Next year’s Wiggle Etape Cymru may not take place on closed roads, or may have only partial closures according to organisers, in part to minimise the disruption to local people.
This year’s event, billed as “the UK’s toughest closed road sportive” saw more than 2,000 riders join former Wales and British & Irish Lions star Gareth Thomas last Sunday to tackle the 85-mile route.
BBC News North East Wales says that organisers had made some changes to this year’s route “to reduce the impact on certain areas,” were considering holding it on open roads, perhaps with some localised closures, next year.
Kirsty Wilde, operations director of Human Race which organises the event, said they had already told councillors and other relevant parties about potential changes, including holding it on open or partially open roads.
But while last year’s event was hit by sabotage as tacks and nails were spread on the road, she emphasised that riders received a friendly reception on Sunday, saying: "The cyclists were overwhelmed by local support throughout the route as lots of spectators welcomed them to their community and cheered them on with homemade signs giving them the extra push they required."
Denbighshire County Council’s lead member for leisure, Councillor Huw Jones, said: "This event is fast earning a reputation as a prestigious event in the cycling calendar, with increasing number of participants making their way to north east Wales to compete in the race."
The event has met with some opposition, however, with one local councillor claiming last month that residents of Penycae, the ward he represents, had endured “four years of hell” as a result of road closures associated with the one-day event.
Councillor John Phillips told News North Wales: “We have had year on year of this and the people of Penycae have had enough. Why should we lose out when other parts of the borough benefit financially?
“In this day and age it is totally unacceptable for this to happen. There are other parts of the county that have never had this race and it should be their turn.
“We have had four years of hell and it is time for a change. People have been made prisoners in their own homes.”
He went on: “The community of Penycae has been affected year on year by the long road closures and quite frankly residents need a break.
“There are many parts of Wrexham that offer the terrain and challenges that Penycae does and I would respectfully ask the race organisers to look at these locations for the 2015 event.”
At the time, Ms Wilde pointed out that Human Race had kept locals informed over plans for the route of the 2014 event, including holding drop-in sessions in partnership with Wrexham Council.
“Human Race have a strict post event review policy which includes route reviews and the collation and review of feedback received from the local community and the councils,” she explained.
“The 2013 review process also included attendance at the Wrexham scrutiny committee. As part of this process we identify and scrutinise all alternative routes available, considering their local impact and the safety of all involved and, where improvements can be made and are safe to do so, they will be implemented.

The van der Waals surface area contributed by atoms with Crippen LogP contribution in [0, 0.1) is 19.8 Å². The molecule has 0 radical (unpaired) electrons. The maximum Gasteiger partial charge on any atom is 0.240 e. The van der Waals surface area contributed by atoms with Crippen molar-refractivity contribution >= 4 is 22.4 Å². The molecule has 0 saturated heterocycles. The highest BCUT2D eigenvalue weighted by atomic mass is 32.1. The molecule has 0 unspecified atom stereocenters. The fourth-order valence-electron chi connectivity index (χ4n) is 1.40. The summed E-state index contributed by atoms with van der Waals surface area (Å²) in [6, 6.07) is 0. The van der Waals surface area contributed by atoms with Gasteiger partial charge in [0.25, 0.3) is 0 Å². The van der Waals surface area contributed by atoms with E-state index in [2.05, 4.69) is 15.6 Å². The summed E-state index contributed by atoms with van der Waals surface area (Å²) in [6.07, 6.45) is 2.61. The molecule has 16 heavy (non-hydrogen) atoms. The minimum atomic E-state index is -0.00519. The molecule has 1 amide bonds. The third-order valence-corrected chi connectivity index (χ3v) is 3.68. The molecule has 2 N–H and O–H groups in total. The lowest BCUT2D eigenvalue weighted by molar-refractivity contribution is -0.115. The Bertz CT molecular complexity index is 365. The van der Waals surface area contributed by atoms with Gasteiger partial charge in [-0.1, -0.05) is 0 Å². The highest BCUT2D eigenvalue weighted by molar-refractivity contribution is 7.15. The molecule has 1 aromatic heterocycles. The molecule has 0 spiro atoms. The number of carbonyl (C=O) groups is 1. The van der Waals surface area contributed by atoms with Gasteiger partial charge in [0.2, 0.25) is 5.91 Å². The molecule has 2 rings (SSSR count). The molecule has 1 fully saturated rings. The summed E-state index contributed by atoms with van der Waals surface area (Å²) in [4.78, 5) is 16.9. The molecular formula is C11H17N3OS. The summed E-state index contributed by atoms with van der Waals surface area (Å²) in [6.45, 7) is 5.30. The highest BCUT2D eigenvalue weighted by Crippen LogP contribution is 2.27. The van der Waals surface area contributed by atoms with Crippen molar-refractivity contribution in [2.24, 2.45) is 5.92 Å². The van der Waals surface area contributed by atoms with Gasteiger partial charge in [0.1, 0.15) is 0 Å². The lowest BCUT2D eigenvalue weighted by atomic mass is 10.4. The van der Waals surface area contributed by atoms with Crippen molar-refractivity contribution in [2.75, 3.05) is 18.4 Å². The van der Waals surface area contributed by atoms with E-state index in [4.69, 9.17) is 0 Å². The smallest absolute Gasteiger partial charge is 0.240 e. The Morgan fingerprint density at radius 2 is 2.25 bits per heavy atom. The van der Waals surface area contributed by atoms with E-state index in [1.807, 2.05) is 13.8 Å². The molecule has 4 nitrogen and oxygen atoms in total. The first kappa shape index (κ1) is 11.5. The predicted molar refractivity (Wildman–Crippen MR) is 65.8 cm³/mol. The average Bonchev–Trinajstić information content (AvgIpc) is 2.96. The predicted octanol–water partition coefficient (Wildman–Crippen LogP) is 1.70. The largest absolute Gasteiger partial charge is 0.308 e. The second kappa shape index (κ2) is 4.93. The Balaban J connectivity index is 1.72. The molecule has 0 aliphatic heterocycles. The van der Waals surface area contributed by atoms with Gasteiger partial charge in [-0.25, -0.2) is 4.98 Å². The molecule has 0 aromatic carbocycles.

“Following the 2013 review we have implemented the recommendations that scrutiny submitted. These included for example a reduction in closure hours, and for Penycae not to be on the route twice.”
That resulted in the length of road closures at Penycae being cut from 10 hours to seven hours this year.
“We have reduced the closures in Wrexham by between three to four hours from last year,” she added.
The event which starts and finishes at Bangor-on-Dee racecourse and includes the climb of the Horseshoe Pass, raises significant amounts for charity, among them the Nightingale House Hospice in Wrexham.
Its fundraising and events manager, Margaret Hollings, said: “The hospice is proud to be local charity partner to the Wiggle Etape Cymru again.
“It is a hugely successful local event for Nightingale House, attracting 55 participants from Wrexham, Flintshire and Denbighshire.
“Judging by the success of the previous two years, the hospice could expect to benefit from more than £10,000 in sponsorship. This makes a real difference, funding local palliative care.
“We cannot thank the organisers Human Race enough for their support.”
Following this year’s event, Councillor Phillips accepted the role it plays in raising money for good causes.
"I'm totally for all the charities that benefit from this race - I must stress that,” he said.
"But I have asked the race organisers why we can't reduce the length of closures, or alternate the route somehow, so that the same places are not affected every time."
Simon joined road.cc as news editor in 2009 and is now the site’s community editor, acting as a link between the team producing the content and our readers. A law and languages graduate, published translator and former retail analyst, he has reported on issues as diverse as cycling-related court cases, anti-doping investigations, the latest developments in the bike industry and the sport’s biggest races. Now back in London full-time after 15 years living in Oxford and Cambridge, he loves cycling along the Thames but misses having his former riding buddy, Elodie the miniature schnauzer, in the basket in front of him.